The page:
Monday, November 22, 2021

2021 Pushcart Prize Nominations

 The Worcester Review is pleased to announce this year's nominations for the Pushcart Prize:


Poetry

"Indelible in the Hippocampus" by R.J. Lambert

"Late Service" by Margaret Lloyd

"She Was All We Knew c. 1968" by Ellen June Wright

"Memento Vivere" by Jane Zwart


Fiction

"Motherlode" by Catherine Dupree

"I Lived on the Mountain, and I Was Happy" by Casey McConahay

Thursday, May 20, 2021

An Interview with Carolyn Oliver, New Editor of The Worcester Review

Carolyn Oliver is The Worcester Review’s new editor in chief. Her writing has appeared or is forthcoming in Cincinnati Review, FIELD, Indiana Review, Copper Nickel, Michigan Quarterly Review, Thrush, Booth, The South Carolina Review, Tin House Online, SmokeLong Quarterly, 32 Poems, Southern Indiana Review, America, and Tahoma Literary Review, among other publications.

Oliver’s writing has been nominated for the Pushcart Prize and Best of the Net in both fiction and poetry. She is the winner of the Laurence Goldstein Poetry Prize from Michigan Quarterly Review, selected by Linda Gregerson; the Louisville Literary Arts/The Louisville Review Writer’s Block Prize in Poetry, selected by Maggie Smith; and The Worcester Review’s Frank O’Hara Prize, selected by Rachel McKibbens.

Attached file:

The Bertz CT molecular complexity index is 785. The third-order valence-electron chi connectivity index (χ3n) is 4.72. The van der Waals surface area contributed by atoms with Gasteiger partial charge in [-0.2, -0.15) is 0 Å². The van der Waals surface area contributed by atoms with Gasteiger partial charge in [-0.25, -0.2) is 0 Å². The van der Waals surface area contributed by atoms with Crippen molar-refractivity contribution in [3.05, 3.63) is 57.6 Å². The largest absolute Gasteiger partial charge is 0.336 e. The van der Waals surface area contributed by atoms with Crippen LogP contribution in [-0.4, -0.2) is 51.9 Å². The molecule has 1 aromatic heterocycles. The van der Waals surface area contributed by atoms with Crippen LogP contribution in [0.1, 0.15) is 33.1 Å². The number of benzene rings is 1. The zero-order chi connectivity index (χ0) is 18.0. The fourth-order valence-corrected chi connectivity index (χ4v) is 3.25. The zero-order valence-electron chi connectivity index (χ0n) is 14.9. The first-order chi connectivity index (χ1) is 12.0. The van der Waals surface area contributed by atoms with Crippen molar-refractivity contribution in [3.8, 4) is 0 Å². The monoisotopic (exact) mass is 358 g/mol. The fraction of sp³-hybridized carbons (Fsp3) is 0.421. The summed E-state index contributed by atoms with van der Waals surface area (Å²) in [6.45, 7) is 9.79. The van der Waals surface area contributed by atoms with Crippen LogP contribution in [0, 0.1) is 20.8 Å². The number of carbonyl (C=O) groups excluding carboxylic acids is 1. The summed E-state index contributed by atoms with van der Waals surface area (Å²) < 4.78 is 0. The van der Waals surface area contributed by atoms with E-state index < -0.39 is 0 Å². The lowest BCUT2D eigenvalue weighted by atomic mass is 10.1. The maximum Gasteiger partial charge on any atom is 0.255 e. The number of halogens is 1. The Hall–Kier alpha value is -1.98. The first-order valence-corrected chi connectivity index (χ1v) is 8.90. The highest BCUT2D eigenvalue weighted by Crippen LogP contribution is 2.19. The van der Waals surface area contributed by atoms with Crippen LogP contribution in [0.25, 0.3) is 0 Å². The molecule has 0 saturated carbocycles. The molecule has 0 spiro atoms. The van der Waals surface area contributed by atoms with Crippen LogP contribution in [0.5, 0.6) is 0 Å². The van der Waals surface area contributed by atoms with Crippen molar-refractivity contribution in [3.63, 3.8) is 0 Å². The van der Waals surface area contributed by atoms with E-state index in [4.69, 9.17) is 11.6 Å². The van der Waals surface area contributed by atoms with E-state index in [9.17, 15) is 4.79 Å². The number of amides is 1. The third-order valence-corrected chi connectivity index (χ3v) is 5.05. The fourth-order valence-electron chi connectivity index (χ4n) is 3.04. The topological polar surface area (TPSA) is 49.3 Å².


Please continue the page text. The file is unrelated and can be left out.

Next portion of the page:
Alex Pietrick is a current student at Worcester Polytechnic Institute, studying computer science and data science. He enjoys reading literary fiction and writing short stories. 


This interview was conducted through email in May 2021.

  

ALEX PIETRICK: You have pursued the subject of literature through a plethora of different perspectives, such as a writer, scholar, and editor. How have these different approaches changed your relationship with the craft?

 

CAROLYN OLIVER: I hope that those different seasons in my writing life (which have overlapped, sometimes)—have made me a sensitive writer and reader. It’s a pleasure and a privilege to spend so much time with writing, with writers.

 

PIETRICK: What pieces of writing have had the greatest impact on you, both as a person and a writer?

 

OLIVER: Anne Carson: Glass, Irony and God

John Donne: Songs and Sonnets

Carol Ann Duffy: Selected Poems

Camille T. Dungy: Guidebook to Relative Strangers

Claudia Emerson: Late Wife

Ross Gay: Catalog of Unabashed Gratitude